A Belgian court has dismissed all claims against eBay in a counterfeit suit filed by cosmetics maker L'Oreal on behalf of its Lancome subsidiary, saying the online auction venue is not obligated to verify the legality of third-party listings on its sites.
The court further concluded that the procedures eBay has in place to combat counterfeiting activity are adequate.
The ruling from the Belgian Tribunal de Commerce counters two recent French court decisions that held eBay directly liable for the sale of designer knock-offs by individual sellers using its e-commerce platform. But it echoes the conclusion of a U.S. court in the case of Tiffany vs. eBay, which was dismissed a month ago. Jewelry maker Tiffany is appealing that ruling.
eBay has long contended that certain luxury brand owners are more worried about protecting the distribution and pricing of their products than fighting the sale of fakes. Following the Belgian court's ruling, eBay said the decision exposes the litany of counterfeiting suits pending against it as "merely a stalking horse."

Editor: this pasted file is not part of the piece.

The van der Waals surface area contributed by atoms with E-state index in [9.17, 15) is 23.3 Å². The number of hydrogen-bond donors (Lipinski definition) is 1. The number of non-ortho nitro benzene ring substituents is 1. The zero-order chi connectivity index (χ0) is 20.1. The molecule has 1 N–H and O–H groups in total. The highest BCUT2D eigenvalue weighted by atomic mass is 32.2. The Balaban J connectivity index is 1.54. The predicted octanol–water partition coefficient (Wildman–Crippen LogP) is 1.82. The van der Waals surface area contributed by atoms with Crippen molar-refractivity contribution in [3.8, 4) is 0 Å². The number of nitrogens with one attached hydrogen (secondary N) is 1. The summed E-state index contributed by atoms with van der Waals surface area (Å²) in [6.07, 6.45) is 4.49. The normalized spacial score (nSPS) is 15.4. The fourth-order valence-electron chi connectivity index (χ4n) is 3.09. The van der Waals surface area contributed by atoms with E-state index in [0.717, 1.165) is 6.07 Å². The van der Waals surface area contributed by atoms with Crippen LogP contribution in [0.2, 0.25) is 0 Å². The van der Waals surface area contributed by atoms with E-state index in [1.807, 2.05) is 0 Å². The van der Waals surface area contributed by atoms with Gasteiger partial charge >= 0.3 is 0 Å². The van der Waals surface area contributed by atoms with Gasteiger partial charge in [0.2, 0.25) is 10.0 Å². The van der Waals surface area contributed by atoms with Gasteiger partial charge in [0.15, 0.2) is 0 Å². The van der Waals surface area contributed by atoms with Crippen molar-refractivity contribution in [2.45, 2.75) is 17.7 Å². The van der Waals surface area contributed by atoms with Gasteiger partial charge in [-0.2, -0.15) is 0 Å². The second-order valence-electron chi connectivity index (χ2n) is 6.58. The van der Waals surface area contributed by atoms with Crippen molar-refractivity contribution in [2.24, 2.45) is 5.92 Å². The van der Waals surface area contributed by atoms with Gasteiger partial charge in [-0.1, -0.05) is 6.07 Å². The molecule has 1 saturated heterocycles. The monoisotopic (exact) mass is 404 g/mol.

"eBay provides a vibrant and trusted marketplace that gives European consumers a good deal," the company said in a released statement. "We work to tackle the menace of counterfeit through action and co-operation with rights owners."
L'Oreal, which is also suing eBay in France, Germany, Great Britain and Spain, expressed its "utmost surprise" at the ruling, saying the court is "mistaken in its decision to minimize the role of eBay in the sale of products on its platform."
L'Oreal said it will appeal the ruling.
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Auctiva staff writers constantly monitor trends and best practices of those selling on eBay and elsewhere online. They attend relevant training seminars and trade shows and regularly discuss the market with PowerSellers and other market experts.